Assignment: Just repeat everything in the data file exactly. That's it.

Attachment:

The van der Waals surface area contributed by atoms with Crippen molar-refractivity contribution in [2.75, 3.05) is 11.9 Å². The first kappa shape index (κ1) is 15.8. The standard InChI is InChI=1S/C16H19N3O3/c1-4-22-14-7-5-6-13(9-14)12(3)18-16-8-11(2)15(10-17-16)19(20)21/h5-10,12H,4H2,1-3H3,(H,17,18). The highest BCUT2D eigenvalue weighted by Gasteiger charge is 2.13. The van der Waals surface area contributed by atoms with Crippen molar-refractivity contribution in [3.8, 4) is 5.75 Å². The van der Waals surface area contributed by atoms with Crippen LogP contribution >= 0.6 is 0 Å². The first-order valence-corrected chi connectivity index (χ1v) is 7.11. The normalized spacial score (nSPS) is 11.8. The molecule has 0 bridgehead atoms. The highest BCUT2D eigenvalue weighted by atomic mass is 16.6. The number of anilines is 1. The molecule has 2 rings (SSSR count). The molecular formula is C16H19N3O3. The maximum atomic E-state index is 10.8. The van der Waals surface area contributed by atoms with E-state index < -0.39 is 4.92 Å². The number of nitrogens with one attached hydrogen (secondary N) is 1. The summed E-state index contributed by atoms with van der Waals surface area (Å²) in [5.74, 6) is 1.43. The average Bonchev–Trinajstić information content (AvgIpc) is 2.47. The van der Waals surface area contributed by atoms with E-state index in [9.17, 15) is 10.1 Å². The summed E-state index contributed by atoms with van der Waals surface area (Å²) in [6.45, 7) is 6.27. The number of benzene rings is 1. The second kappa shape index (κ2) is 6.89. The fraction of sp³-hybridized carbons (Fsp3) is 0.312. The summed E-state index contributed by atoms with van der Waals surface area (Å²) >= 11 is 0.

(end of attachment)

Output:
The van der Waals surface area contributed by atoms with Crippen molar-refractivity contribution in [2.75, 3.05) is 11.9 Å². The first kappa shape index (κ1) is 15.8. The standard InChI is InChI=1S/C16H19N3O3/c1-4-22-14-7-5-6-13(9-14)12(3)18-16-8-11(2)15(10-17-16)19(20)21/h5-10,12H,4H2,1-3H3,(H,17,18). The highest BCUT2D eigenvalue weighted by Gasteiger charge is 2.13. The van der Waals surface area contributed by atoms with Crippen molar-refractivity contribution in [3.8, 4) is 5.75 Å². The van der Waals surface area contributed by atoms with Crippen LogP contribution >= 0.6 is 0 Å². The first-order valence-corrected chi connectivity index (χ1v) is 7.11. The normalized spacial score (nSPS) is 11.8. The molecule has 0 bridgehead atoms. The highest BCUT2D eigenvalue weighted by atomic mass is 16.6. The number of anilines is 1. The molecule has 2 rings (SSSR count). The molecular formula is C16H19N3O3. The maximum atomic E-state index is 10.8. The van der Waals surface area contributed by atoms with E-state index < -0.39 is 4.92 Å². The number of nitrogens with one attached hydrogen (secondary N) is 1. The summed E-state index contributed by atoms with van der Waals surface area (Å²) in [5.74, 6) is 1.43. The average Bonchev–Trinajstić information content (AvgIpc) is 2.47. The van der Waals surface area contributed by atoms with E-state index in [9.17, 15) is 10.1 Å². The summed E-state index contributed by atoms with van der Waals surface area (Å²) in [6.45, 7) is 6.27. The number of benzene rings is 1. The second kappa shape index (κ2) is 6.89. The fraction of sp³-hybridized carbons (Fsp3) is 0.312. The summed E-state index contributed by atoms with van der Waals surface area (Å²) >= 11 is 0.